We know well that good poetry owes its worth to the clearness of its context with reality displayed with appropriate images. To display reality and imagery in Rajender Krishan’s poems, I refer to the single-stanza poem ‘Disaster’.

Natural disaster strikes
several families perish
Survivors unable to wipe
tears dried on cheeks

The poet like a good artist records a calamitous event and has created a feeling of robust emotional rain in the survivors with ‘tears dried on cheeks’ suggesting that the survivors are indignant that assistance did not reach them in time, and they are still mourning and suffering emotional and physical agony. A poignant ending!

Let’s take another poem utilizing imagery, ‘Ants’

An ant in the pants
Shoe with a grain of sand
Naturally disrupts
The pace of progression

In an emotive state, the poet speaks with affection about the Labrador dog, and states:

Coby – our loveable Labrador
Is no more
I cannot help but notice
Moistness in my eyes

The poems have insightful quotable quotes that can be the genesis of compelling articles and which can have a tendency to leave an enduring effect on even an uninitiated reader. Some quotes have a dash of mystic mantra. A major achievement indeed:

Life offers achievable choices
to one who is true and sincere - Cue

Become vigilant of every action
Watch the next step goes where - Candor

When facing failure
ask yourself, if you are
satisfied with the intent
and the effort you have put in - Failure

The poems, in many ways are a unique blend of knowledge and wisdom. In our post-truth age, it is through language a poet visits and redefines his/her inherited value-systems and philosophies. This is how the poet in question uses poetic language to re-vision a worldview that came to him as a postmodernist legacy in times of the onslaught of globalization and technology.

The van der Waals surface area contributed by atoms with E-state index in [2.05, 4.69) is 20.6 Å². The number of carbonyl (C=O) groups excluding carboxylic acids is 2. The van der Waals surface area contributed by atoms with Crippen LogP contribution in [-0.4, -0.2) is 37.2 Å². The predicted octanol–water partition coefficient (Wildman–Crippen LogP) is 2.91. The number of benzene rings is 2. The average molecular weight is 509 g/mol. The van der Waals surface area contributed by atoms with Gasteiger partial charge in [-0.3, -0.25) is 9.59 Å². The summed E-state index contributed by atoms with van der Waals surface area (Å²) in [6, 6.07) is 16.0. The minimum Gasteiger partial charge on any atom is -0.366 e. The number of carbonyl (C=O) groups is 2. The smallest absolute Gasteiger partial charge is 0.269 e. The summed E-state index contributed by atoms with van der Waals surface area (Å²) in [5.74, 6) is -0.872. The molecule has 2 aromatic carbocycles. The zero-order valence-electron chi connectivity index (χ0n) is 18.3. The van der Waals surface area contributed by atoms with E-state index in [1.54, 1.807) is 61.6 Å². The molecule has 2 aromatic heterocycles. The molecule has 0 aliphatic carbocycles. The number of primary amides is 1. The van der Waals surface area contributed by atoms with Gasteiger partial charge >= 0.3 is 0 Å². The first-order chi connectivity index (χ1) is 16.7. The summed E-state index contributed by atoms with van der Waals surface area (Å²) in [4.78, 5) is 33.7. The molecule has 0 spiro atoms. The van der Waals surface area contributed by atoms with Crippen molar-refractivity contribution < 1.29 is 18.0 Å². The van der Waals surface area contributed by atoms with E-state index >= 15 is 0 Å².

Dream of a better future
Prepare for it without fear
Vision will aspire, will inspire
Whatever will be, it will be - Management

Talk not of doctrines or morality
If practicing not, what you preach - Sly

Fear of loss breeds the habit of greed - Crux

And the five-stanza poem ‘Routines’ seems to be built on quotable-quote-stanzas:

Don’t think how far
the destination is
Think if you are
on the right path

Be productive
and not just active
Pointless work
breeds a chaotic life

When life starts
appearing complex
Cease analysis
Start tackling it

Being worrisome
leads to wearisome
Habitual anxieties
breed misery

Prayers are answered
Only if you know
why to pray
how to pray

There are two kinds of poets: Those that write to find out what they feel, the other to tell us what they know. The poet falls in the latter class who instructs his readers to share and sum up the basic truths of life. Poetry to him comes as a source of inner awakening in the form of sutras:

Chose renunciation
to feel relaxed, instead of
getting agitated by denunciation - Contentment

One ought to be
simply true, for
goodness to follow - Fake

It is never too late
to make a cleaner choice - Choices

One should learn and follow
Yam, the sutras of self-control - Dementia